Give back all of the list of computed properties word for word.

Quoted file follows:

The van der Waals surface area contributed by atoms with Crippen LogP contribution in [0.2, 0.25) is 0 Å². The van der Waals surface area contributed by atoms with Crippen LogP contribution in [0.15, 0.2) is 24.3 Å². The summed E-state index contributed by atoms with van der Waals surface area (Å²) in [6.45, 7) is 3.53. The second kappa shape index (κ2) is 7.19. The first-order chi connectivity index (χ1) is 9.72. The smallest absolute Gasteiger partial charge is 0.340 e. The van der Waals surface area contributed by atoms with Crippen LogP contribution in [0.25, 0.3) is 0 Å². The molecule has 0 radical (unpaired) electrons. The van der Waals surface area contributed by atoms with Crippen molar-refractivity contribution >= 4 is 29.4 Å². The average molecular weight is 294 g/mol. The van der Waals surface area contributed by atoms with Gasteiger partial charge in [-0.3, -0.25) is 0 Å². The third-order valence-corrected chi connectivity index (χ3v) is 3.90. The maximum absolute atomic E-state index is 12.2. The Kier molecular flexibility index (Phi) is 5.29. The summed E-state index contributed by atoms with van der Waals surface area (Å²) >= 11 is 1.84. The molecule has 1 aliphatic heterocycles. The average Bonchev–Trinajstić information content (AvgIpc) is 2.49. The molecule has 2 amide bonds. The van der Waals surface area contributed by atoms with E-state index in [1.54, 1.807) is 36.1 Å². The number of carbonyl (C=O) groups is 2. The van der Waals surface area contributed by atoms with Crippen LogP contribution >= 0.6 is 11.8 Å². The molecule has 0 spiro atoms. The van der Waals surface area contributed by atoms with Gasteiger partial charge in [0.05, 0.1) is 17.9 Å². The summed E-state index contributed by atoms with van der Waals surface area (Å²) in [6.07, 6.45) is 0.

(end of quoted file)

The van der Waals surface area contributed by atoms with Crippen LogP contribution in [0.2, 0.25) is 0 Å². The van der Waals surface area contributed by atoms with Crippen LogP contribution in [0.15, 0.2) is 24.3 Å². The summed E-state index contributed by atoms with van der Waals surface area (Å²) in [6.45, 7) is 3.53. The second kappa shape index (κ2) is 7.19. The first-order chi connectivity index (χ1) is 9.72. The smallest absolute Gasteiger partial charge is 0.340 e. The van der Waals surface area contributed by atoms with Crippen LogP contribution in [0.25, 0.3) is 0 Å². The molecule has 0 radical (unpaired) electrons. The van der Waals surface area contributed by atoms with Crippen molar-refractivity contribution >= 4 is 29.4 Å². The average molecular weight is 294 g/mol. The van der Waals surface area contributed by atoms with Gasteiger partial charge in [-0.3, -0.25) is 0 Å². The third-order valence-corrected chi connectivity index (χ3v) is 3.90. The maximum absolute atomic E-state index is 12.2. The Kier molecular flexibility index (Phi) is 5.29. The summed E-state index contributed by atoms with van der Waals surface area (Å²) >= 11 is 1.84. The molecule has 1 aliphatic heterocycles. The average Bonchev–Trinajstić information content (AvgIpc) is 2.49. The molecule has 2 amide bonds. The van der Waals surface area contributed by atoms with E-state index in [1.54, 1.807) is 36.1 Å². The number of carbonyl (C=O) groups is 2. The van der Waals surface area contributed by atoms with Crippen LogP contribution >= 0.6 is 11.8 Å². The molecule has 0 spiro atoms. The van der Waals surface area contributed by atoms with Gasteiger partial charge in [0.05, 0.1) is 17.9 Å². The summed E-state index contributed by atoms with van der Waals surface area (Å²) in [6.07, 6.45) is 0.